Where you start makes a big difference to where you end up.  In this case, it determines who or what we place our hope in.  I don’t place my hope in government or any other human institution, no matter how well-intentioned.  I place my hope in the redemption promised in the death and resurrection of Jesus the Messiah.  I place my hope in his continued and present dominion over all things, and in the future revelation of that dominion.  I am commanded – and privileged – to love my neighbor today.  But only in the plan of God the Father will my neighbor and myself be finally healed.

2 Responses to “Where You Begin”

  1. Invisible Mikey Says:

    Well, Obama has to be everyone’s President, not just the “Christian President”. That should be reflected in his public statements. This is as much a problem of how to act ethically as it is an acceptance of the resilience of flaws (sin) in people.

    • mrpaulnelson Says:

      Thanks and welcome, Mikey.

      Agreed – Obama is everyone’s president. His role as President is to draw attention to the problem of poverty and our need to be concerned about addressing it. I agree wholeheartedly with that, whether the speaker happens to be Christian, Muslim, or Buddhist.

      But his actions and words in that regard, his suggestions and approaches, will be shaped by who he is personally – what he believes whether philosophically or theologically. How he approaches the problem of poverty reveals what he believes about reality.

      As such, I presume the choice of wording was intentional. Given the context of Obama’s statements (a Christian leadership conference), he chose to echo Jesus’ statement intentionally, knowing that his hearers would be able to recognize the original in the echo. The curious thing is that he drew on Jesus’ words to contradict them, rather than to uphold them.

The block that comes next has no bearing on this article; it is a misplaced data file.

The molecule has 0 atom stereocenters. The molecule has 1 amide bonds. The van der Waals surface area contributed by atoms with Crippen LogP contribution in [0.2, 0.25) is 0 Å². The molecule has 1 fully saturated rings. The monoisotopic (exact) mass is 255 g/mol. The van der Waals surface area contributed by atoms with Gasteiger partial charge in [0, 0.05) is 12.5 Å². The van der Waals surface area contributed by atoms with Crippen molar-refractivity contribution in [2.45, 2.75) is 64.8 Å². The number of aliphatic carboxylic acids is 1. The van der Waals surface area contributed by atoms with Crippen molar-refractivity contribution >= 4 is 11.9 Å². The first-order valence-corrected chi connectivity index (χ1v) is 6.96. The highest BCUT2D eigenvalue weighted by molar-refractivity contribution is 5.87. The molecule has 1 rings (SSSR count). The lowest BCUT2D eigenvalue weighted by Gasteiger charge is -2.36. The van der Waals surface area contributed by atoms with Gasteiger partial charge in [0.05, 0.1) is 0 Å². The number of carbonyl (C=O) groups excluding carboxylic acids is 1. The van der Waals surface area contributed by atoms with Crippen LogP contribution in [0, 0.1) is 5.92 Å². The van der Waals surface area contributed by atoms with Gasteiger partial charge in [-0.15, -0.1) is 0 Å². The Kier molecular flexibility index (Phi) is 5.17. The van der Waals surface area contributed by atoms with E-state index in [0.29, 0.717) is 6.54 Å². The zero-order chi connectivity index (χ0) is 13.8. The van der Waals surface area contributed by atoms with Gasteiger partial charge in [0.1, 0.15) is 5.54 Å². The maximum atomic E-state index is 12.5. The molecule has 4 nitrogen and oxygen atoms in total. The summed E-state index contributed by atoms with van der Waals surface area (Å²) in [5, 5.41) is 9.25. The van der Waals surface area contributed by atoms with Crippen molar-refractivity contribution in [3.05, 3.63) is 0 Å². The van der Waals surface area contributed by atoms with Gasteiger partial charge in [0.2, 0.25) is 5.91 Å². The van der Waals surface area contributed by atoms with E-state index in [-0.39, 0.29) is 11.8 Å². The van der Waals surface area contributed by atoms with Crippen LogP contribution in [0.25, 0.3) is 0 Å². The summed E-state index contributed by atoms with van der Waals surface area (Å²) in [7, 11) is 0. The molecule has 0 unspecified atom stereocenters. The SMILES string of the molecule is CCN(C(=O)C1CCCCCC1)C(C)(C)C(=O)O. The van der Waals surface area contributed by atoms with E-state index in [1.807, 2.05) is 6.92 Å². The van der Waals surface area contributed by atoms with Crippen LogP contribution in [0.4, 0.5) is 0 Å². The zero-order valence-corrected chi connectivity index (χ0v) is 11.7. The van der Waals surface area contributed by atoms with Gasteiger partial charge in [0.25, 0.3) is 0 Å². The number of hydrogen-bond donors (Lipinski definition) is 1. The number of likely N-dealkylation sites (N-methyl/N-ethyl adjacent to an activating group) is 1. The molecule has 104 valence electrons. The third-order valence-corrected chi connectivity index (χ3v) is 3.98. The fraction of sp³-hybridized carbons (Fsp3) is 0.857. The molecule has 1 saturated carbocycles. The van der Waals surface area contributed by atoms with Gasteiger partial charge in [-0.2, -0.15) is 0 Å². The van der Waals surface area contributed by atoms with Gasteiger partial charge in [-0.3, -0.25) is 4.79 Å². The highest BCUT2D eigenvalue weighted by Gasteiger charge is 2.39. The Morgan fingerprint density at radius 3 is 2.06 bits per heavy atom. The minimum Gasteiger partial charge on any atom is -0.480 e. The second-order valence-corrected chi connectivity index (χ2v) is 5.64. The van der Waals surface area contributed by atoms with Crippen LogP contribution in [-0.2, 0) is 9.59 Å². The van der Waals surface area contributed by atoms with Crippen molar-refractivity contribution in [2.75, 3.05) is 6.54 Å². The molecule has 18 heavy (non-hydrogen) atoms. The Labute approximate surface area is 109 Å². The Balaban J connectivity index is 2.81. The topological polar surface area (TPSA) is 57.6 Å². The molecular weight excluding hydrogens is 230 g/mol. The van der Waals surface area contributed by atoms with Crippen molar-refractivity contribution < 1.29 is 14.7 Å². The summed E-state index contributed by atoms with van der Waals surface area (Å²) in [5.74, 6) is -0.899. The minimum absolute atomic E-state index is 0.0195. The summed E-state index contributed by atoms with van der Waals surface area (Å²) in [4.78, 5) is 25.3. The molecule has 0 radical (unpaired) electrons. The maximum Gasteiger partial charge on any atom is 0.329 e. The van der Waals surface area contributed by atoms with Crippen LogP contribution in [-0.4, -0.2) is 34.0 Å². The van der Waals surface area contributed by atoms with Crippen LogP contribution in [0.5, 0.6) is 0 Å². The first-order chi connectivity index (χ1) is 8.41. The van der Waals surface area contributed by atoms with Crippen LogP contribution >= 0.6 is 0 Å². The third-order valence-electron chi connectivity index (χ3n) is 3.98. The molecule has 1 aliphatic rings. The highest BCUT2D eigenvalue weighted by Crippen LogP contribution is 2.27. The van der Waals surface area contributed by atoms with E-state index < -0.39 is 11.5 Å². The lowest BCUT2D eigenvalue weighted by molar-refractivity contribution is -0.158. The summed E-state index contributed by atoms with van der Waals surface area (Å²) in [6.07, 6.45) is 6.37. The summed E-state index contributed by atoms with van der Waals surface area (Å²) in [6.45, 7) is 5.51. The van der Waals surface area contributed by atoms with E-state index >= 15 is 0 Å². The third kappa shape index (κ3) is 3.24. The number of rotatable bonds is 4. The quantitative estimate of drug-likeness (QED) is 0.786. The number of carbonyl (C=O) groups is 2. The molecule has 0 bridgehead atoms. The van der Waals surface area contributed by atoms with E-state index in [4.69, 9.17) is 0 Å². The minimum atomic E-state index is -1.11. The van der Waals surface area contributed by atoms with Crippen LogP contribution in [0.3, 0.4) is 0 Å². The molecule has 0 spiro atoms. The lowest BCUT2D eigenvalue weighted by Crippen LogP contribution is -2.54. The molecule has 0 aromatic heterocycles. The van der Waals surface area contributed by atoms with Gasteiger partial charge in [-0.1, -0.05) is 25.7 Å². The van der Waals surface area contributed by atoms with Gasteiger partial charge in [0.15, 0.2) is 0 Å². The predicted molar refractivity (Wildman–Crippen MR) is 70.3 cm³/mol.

For non-Christians, it’s not a big deal to criticize or contradict the words of Jesus. I don’t expect someone who isn’t a Christian, who doesn’t accept Jesus as the divine Son of God, to accord Jesus’ words any greater power or insight than any other human being. But for Christians – who claim that Jesus is not simply some guy but also the divine Son of God, and therefore possessed of divine wisdom and insight – criticizing or contradicting Jesus’ words is a very big deal indeed!

      The president has the difficult task of being a good president for all the people of the United States. You and I have the difficult task of being good neighbors, sons, fathers, husbands, employees, employers, etc. to the people around us. We have to balance these roles with our personal beliefs, or more accurately, our personal beliefs will direct and determine how we attempt to fulfill these roles – just as with President Obama. Being able to study and try to understand the underlying beliefs a person holds will help us to understand better what they do and what they say. It isn’t only a matter of agreement or disagreement, but rather of analysis. I can disagree with the President’s criticism of Jesus’ words, but I should also seek to understand what beliefs might prompt him to such criticism. This is helpful in the dwindling art of dialogue – not simply gainsaying somebody else but trying to honestly understand what they mean and why, and to both attempt to discern truth and reality through the exchange.

      Which is something I hope to do on a modest scale through this blog. Thanks for participating and I hope you’ll continue to!